Preliminary data released by the University of Michigan on Friday unexpectedly showed an improvement in U.S. consumer sentiment in the month of December.
The report said the consumer sentiment index climbed to 59.1 in December from 56.8 in November, while economists had expected the index to drop to 53.3.
“Gains in the sentiment index were seen across multiple demographic groups, with particularly large increases for higher-income families and those with larger stock holdings, supported by recent rises in financial markets,” said Surveys of Consumers Director Joanne Hsu.
She added, “Throughout the survey, concerns over high prices—which remain high relative to just prior to this current inflationary episode—have eased modestly.”
The unexpected increase by the headline index came as the current economic conditions index rose to 60.2 in December from 58.8 in November and the index of consumer expectations increased to 58.4 from 55.6.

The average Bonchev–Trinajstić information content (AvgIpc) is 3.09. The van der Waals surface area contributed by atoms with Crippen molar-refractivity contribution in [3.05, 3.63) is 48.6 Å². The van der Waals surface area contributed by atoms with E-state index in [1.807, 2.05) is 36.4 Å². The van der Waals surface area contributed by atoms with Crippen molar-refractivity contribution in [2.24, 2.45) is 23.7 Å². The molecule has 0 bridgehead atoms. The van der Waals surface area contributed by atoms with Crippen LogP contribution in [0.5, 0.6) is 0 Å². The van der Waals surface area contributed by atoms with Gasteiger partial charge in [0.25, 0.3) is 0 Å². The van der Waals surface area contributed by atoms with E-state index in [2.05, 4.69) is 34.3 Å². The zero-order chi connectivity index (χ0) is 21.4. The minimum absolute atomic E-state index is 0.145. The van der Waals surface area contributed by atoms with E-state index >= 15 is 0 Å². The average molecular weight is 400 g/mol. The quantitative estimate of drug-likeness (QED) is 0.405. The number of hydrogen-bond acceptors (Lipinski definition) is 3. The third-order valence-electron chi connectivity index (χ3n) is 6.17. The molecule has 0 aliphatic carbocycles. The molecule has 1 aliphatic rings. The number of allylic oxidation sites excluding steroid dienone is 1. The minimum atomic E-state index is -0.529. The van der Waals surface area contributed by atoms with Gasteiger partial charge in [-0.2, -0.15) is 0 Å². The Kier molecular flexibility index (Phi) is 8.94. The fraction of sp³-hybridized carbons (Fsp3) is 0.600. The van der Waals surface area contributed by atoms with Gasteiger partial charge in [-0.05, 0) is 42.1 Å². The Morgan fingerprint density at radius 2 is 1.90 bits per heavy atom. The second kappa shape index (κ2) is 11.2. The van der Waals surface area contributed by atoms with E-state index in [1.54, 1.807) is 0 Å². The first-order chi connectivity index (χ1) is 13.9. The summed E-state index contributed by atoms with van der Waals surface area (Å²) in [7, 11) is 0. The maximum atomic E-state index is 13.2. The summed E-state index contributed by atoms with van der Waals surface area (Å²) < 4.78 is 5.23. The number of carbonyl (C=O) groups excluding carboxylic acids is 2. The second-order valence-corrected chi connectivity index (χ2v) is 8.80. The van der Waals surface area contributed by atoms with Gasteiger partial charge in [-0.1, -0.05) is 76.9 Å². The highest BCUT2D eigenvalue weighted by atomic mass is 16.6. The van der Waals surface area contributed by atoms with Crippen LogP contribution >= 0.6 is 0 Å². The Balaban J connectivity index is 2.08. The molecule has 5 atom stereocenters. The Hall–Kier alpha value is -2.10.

The report also showed one-year inflation expectations fell to a fifteen-month low of 4.6 percent in December from 4.9 percent in November, while five-year inflation expectations held at 3.0 percent.
“Declines in short-run inflation expectations were visible across the distribution of age, income, education, as well as political party identification,” said Hsu.
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